When asked if she is a fugitive bride like Julia Roberts, Summer Bay’s Jacqui Purvis laughs.
According to Purvis (right), who plays Felicity Newman, “Viewers will have to tune in to see if Flick actually does make it down the aisle or if she gets her sneakers out and runs away,” the much-awaited nuptials between her character and Tane Parata will take place (Kiwi Ethan Browne).
One of the relationship conflicts that will likely be featured in the yearly Home and Away cliffhanger episode is the wedding, which is taking place in the country.
Back in Summer Bay, Dr. Bree Cameron’s (Juliet Godwin) marriage to the controlling Jacob (Alex Williams) is crumbling, and Felicity’s cop brother Cash (Nicholas Cartwright) and his ex-girlfriend Eden Fowler (Stephanie Panozzo) are torn between reigniting their romance and calling it quits.
Purvis declares, “There’s great drama everywhere,” and adds that her one and only desire in life is to see Tane and Flick married for all time. They essentially complete one another, which is incredibly lovely.
But the former dancer and now-actor claims she also comprehends Felicity’s doubts about the value of marriage, including weddings and all the customs they entail.
“I do have a lot of those same questions — like, ‘Why do you have to get married to actually be committed to someone?’ — going through my own head about marriage. Therefore, sharing that connection with Felicity was enjoyable, according to Purvis. “I can relate, without a doubt. I struggle with commitment myself.
But occasionally, that led to some awkward situations.
“It almost feels a little too personal. On the one hand, you feel the same way, you know how to respond, and you can draw from your own life experience, so that’s great,” she says. “But you almost don’t want to do that because it almost feels like therapy,” she continued.
“I actually prefer (storylines) that are so unlike my own life that I can just dramatic act them out. That is much simpler to execute than a scene that you can personally relate to.
However, the actor claims that the wedding plot has been a lot of fun and has helped her organise her own ideas about what she might want if she had to actually plan a wedding.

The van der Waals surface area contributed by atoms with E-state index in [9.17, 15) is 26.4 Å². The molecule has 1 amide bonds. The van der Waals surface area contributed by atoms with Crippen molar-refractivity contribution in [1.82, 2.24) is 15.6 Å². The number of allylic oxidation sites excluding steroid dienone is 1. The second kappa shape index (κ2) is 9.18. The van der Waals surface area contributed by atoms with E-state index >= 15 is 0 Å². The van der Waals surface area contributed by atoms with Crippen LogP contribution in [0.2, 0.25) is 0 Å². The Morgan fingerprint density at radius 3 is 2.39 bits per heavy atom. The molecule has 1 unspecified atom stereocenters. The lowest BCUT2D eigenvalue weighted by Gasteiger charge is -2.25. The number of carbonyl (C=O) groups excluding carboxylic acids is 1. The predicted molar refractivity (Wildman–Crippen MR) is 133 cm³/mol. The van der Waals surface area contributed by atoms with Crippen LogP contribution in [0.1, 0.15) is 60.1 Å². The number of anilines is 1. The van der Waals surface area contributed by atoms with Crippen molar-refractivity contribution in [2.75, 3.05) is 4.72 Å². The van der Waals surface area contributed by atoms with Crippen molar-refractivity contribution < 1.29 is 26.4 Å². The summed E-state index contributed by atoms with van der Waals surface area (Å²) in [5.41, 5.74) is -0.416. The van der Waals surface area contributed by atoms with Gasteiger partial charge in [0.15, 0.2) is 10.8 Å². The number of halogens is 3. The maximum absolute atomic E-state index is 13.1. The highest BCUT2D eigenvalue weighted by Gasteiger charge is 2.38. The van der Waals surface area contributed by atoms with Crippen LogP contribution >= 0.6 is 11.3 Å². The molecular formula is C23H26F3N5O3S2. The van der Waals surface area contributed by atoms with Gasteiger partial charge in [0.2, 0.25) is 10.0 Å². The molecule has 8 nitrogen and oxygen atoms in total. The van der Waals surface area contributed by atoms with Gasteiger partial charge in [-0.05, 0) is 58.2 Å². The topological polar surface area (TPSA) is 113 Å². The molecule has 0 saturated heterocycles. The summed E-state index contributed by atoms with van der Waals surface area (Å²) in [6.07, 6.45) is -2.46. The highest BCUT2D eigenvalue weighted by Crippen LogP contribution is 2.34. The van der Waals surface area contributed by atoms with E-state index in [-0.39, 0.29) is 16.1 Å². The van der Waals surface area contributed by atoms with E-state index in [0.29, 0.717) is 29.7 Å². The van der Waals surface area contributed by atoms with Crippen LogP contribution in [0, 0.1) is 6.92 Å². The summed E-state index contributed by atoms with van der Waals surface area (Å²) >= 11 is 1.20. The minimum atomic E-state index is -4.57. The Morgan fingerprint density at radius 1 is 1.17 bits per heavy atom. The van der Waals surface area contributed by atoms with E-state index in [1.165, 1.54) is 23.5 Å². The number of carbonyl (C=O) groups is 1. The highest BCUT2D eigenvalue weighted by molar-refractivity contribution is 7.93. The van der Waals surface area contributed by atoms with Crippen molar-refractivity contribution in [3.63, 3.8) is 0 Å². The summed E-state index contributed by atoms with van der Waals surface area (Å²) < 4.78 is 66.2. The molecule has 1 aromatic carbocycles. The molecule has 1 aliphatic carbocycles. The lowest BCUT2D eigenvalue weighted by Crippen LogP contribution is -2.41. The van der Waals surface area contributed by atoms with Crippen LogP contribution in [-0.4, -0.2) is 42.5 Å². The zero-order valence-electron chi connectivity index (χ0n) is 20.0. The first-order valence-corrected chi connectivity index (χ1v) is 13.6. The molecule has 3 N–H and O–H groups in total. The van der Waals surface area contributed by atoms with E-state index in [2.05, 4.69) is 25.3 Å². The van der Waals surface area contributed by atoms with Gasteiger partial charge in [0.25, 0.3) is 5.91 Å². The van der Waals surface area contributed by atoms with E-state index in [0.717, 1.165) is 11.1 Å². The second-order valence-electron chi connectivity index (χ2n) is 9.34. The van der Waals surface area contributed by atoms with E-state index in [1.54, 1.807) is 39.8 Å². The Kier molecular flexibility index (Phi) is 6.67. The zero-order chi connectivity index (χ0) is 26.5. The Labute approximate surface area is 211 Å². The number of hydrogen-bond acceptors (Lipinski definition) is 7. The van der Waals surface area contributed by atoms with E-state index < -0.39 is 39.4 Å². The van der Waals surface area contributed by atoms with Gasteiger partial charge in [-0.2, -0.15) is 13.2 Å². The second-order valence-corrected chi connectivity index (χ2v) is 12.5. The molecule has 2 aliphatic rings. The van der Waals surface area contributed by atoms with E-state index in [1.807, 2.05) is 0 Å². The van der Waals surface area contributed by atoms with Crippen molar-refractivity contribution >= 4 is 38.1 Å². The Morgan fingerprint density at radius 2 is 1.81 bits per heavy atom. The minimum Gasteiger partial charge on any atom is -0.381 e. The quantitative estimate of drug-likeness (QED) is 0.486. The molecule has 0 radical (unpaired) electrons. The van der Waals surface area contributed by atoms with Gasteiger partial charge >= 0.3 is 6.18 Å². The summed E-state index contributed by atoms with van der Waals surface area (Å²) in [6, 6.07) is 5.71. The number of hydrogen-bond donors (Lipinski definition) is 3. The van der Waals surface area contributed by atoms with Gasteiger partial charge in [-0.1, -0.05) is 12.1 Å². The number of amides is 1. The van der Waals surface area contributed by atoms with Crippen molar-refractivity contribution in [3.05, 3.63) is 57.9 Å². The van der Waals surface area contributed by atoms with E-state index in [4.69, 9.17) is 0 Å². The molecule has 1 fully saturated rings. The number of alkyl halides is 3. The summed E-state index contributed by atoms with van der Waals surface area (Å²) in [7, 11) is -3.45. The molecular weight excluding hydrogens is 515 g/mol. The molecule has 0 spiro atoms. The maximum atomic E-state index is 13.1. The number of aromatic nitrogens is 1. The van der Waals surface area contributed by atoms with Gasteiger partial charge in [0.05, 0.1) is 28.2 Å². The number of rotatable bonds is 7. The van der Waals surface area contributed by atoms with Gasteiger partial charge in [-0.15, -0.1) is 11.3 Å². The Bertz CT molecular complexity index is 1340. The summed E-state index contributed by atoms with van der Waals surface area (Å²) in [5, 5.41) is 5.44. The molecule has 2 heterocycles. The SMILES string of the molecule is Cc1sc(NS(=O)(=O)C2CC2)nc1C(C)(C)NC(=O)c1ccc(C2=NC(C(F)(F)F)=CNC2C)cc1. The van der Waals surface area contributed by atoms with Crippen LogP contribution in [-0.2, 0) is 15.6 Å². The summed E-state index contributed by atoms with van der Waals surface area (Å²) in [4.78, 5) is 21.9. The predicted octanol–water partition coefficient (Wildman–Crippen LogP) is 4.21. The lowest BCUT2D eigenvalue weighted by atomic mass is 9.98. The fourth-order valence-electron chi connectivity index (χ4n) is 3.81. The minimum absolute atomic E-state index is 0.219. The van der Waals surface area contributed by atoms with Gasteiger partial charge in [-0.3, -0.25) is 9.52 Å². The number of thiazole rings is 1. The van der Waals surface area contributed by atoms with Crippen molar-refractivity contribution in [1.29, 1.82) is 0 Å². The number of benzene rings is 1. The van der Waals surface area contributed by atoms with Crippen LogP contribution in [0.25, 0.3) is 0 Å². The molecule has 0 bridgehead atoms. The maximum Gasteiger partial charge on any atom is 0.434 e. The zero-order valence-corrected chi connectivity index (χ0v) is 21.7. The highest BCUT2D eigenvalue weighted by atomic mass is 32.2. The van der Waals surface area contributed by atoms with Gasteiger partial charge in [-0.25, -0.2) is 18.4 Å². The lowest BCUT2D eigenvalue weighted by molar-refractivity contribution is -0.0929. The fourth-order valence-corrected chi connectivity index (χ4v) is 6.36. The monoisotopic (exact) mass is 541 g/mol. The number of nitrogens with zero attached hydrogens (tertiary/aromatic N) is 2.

With one – rather terrifying – exception, she continues, “It was like a practise run for the real thing.”
The decision by Felicity to say her vows to Tane in Mori te reo, rather than the drama’s customary end-of-year prevalence of car crashes (and there will reportedly be one), explosions, or even being killed off, made Purvis shudder.
“It’s so terrifying. Felicity is learning, so she’s not perfect, but oh my goodness, it’s so scary,” Purvis says, acknowledging that she is well aware that many Kiwi viewers will be evaluating how she handles the challenge.
The two hardest things I’ve ever done in my acting career were probably that and acting drunk. Te reo Mori is very challenging, but I felt incredibly honoured and eager to learn it. It really is a wonderful language, so it was just such a lovely experience.
Browne and Kawakawa Fox-Reo, two of Purvis’ Kiwi co-stars, as well as a cultural adviser helped the actress, who has never been to New Zealand but is eager to go there soon (who plays Nikau Parata).
“I made sure the producers got me a coach because I didn’t want to be disrespectful of the language or the culture. Not wanting to mess it up. Despite the fact that it was extremely difficult, she claims it was one of her best decisions ever.
“Ethan and Kawakawa provided me with a lot of assistance, too. Kawa was particularly good because he speaks nearly fluently. He would record himself saying the vows and send the recording to me so I could always refer back to it. Ethan was the same as well. I would ask him, “How do I sound?” as I sent him all of these voice recordings. What do you believe needs improvement?
“Those boys gave me so much support. They were truly amazing.